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Showing posts from January 28, 2016

Mexican researchers fit dog with 3D printed prosthetic leg

A six-year-old dog named Romina, who was injured in a lawnmower accident, is fitted with an articulated prosthetic leg made with 3D printing technology. Santiago Garcia, UVM's great species coordinator and specialist in prosthetics, said being able to print out the model in 3D made the process easier and enabled him to adjust it quickly.

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Knowing all the angles: Ancient Babylonians used tricky geometry

By Will Dunham WASHINGTON (Reuters) - Ancient Babylonian astronomers were way ahead of their time, using sophisticated geometric techniques that until now had been considered an achievement of medieval European scholars. "No one expected this," said Mathieu Ossendrijver, a professor of history of ancient science at Humboldt University in Berlin, noting that the methods delineated in the tablets were so advanced that they foreshadowed the development of calculus. The methods were similar to those employed by 14th century scholars at University of Oxford's Merton College, he said.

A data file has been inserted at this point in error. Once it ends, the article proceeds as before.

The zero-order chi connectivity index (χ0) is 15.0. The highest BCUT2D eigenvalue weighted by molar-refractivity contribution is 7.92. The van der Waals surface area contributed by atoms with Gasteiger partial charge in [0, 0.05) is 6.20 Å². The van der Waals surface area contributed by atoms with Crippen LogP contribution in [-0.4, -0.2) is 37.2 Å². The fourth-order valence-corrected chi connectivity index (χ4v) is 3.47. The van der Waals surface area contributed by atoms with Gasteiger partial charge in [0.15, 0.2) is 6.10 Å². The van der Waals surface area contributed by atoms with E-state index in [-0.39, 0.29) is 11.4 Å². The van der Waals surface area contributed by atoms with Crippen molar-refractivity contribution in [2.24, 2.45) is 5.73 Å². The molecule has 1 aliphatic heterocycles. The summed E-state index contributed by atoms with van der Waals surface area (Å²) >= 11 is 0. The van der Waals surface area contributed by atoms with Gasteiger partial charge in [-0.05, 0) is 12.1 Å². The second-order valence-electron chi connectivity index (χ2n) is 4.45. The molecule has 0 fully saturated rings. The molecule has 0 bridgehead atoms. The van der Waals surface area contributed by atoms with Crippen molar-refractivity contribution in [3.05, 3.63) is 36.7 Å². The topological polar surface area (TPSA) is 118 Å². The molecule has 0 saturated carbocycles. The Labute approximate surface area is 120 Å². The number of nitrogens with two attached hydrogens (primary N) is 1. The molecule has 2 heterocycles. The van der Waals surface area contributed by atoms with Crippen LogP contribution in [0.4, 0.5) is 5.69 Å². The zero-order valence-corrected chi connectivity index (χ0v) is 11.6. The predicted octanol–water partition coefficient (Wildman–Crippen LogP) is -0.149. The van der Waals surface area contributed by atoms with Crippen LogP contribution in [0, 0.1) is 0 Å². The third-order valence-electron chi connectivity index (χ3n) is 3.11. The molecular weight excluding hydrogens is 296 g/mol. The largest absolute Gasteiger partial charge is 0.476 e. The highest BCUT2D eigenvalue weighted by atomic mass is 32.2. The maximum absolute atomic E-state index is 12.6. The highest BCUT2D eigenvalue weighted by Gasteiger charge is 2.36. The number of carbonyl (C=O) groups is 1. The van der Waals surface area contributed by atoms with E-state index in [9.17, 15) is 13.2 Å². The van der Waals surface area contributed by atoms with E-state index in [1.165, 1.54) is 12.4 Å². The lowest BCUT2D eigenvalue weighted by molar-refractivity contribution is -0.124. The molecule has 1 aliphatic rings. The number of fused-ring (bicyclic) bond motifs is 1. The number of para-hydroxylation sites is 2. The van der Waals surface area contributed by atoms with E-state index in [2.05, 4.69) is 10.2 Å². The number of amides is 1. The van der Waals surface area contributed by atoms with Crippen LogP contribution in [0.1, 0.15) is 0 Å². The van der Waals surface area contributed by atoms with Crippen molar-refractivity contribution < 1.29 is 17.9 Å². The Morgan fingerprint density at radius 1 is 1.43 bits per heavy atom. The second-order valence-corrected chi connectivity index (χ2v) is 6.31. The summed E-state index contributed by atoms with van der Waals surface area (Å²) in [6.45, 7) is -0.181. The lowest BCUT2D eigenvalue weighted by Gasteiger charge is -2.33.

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Mysterious Sonic Boom Reported Over New Jersey

At least 10 sonic booms have been reported this afternoon (Jan. 28) from southern New Jersey along the East Coast to Long Island, New York, say scientists with the U.S. Geological Survey (USGS). The first sonic boom was recorded at 1:24 p.m. EST (18:24:05 UTC), about 2 miles (3 kilometers) north-northeast of Hammonton, New Jersey, and 37 miles (60 km) south of Trenton, New Jersey. In the following hour and a half, seismometers picked up at least nine other sonic booms along the Eastern Seaboard all the way to Long Island, according to the USGS.